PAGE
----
Mistrust towards politics isn't helped by corruption, including phone hacking, and controversy over party backing. These scandals have highlighted the falseness of the popular complacent assumption that corruption is an issue only in other, developing countries.

Suspicion of politics is summed up in a nutshell by this quote from Russell Brand:
"I believe democracy is a pointless spectacle where we choose between two indistinguishable political parties, neither of whom represent the people, but the interests of the powerful business elites that run the world."
Brand is essentially the epitome of political cynicism. Worst of all, thousands of young people look up to him and follow suit on his refusal to choose the lesser evil (which is stupid, because one of these "evil" parties is going to win anyway, so you may as well vote to prevent the greater evil. Not voting is essentially half a vote for them).

I asked some of my friends about their view on politics. Some were disinterested and labelled the system "crap." Others didn't really understand how it worked, while some said politics was interesting, but felt like the political system had never been explained clearly enough to them - for example, one friend said she didn't know what the political spectrum was and said "I'd say I'm right, because that's my gut instinct." She then said: "maybe I'll vote for a really unpopular party so that they don't feel bad and my vote doesn't affect anyone." Another view was that none of the parties had "outreach policies to make the younger generations more interested."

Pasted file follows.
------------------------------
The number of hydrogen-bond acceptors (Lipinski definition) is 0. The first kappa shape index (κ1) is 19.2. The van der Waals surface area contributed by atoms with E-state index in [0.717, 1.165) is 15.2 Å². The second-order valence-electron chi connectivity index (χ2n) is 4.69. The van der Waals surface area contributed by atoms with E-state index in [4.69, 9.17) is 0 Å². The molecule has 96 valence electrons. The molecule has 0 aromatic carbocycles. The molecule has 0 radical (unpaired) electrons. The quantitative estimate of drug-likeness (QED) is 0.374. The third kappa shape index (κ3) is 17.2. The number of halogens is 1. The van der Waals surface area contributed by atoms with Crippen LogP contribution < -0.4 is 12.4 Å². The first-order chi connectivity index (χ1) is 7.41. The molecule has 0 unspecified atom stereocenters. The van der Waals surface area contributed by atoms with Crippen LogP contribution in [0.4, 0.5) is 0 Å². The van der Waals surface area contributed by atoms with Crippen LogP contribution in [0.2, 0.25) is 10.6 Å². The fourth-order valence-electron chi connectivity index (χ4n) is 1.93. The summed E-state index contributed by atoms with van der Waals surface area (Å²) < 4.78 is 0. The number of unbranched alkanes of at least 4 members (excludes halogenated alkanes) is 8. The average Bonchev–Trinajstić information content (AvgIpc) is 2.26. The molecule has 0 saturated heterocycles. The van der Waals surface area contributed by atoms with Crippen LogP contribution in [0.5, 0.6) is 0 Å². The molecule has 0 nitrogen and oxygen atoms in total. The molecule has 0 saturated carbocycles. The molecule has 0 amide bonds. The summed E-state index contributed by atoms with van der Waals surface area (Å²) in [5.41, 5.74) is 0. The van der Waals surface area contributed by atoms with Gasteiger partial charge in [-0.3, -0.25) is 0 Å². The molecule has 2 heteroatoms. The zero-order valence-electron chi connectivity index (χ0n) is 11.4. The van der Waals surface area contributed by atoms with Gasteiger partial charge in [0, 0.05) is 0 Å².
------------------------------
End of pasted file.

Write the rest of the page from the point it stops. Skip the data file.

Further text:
To many young people, politics in the UK is little more than cynicism and broken promises, yet this belief does nothing but provoke a self-perpetuating cycle. The fundamental basis of democracies is that power lies with the public, and we need to realise that although it doesn't seem like it, we do have a voice. This voice comes to us in the form of the vote - and people have died to ensure we have access to it. By not using your vote, you lose the right to complain.


Wednesday, 11 February 2015

Technology in History